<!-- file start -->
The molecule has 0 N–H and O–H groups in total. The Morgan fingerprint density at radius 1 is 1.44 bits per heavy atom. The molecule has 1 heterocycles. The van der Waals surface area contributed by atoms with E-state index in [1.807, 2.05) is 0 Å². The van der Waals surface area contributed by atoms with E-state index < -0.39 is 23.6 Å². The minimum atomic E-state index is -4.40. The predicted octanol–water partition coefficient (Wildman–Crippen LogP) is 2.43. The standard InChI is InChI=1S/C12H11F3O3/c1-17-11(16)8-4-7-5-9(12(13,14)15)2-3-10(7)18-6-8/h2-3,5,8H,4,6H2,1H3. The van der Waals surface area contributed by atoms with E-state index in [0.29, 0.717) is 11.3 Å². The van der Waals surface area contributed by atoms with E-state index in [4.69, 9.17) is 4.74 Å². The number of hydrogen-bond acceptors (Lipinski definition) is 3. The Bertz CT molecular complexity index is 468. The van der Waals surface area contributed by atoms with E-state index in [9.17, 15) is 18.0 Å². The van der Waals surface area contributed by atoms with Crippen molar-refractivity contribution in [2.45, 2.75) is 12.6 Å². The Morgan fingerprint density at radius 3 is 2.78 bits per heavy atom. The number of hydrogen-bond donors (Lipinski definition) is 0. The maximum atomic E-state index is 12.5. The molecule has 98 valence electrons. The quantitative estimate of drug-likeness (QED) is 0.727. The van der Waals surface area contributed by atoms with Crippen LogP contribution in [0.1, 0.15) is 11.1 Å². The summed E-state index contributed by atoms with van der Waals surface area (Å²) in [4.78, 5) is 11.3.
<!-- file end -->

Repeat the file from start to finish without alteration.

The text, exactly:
The molecule has 0 N–H and O–H groups in total. The Morgan fingerprint density at radius 1 is 1.44 bits per heavy atom. The molecule has 1 heterocycles. The van der Waals surface area contributed by atoms with E-state index in [1.807, 2.05) is 0 Å². The van der Waals surface area contributed by atoms with E-state index < -0.39 is 23.6 Å². The minimum atomic E-state index is -4.40. The predicted octanol–water partition coefficient (Wildman–Crippen LogP) is 2.43. The standard InChI is InChI=1S/C12H11F3O3/c1-17-11(16)8-4-7-5-9(12(13,14)15)2-3-10(7)18-6-8/h2-3,5,8H,4,6H2,1H3. The van der Waals surface area contributed by atoms with E-state index in [0.29, 0.717) is 11.3 Å². The van der Waals surface area contributed by atoms with E-state index in [4.69, 9.17) is 4.74 Å². The number of hydrogen-bond acceptors (Lipinski definition) is 3. The Bertz CT molecular complexity index is 468. The van der Waals surface area contributed by atoms with E-state index in [9.17, 15) is 18.0 Å². The van der Waals surface area contributed by atoms with Crippen molar-refractivity contribution in [2.45, 2.75) is 12.6 Å². The Morgan fingerprint density at radius 3 is 2.78 bits per heavy atom. The number of hydrogen-bond donors (Lipinski definition) is 0. The maximum atomic E-state index is 12.5. The molecule has 98 valence electrons. The quantitative estimate of drug-likeness (QED) is 0.727. The van der Waals surface area contributed by atoms with Crippen LogP contribution in [0.1, 0.15) is 11.1 Å². The summed E-state index contributed by atoms with van der Waals surface area (Å²) in [4.78, 5) is 11.3.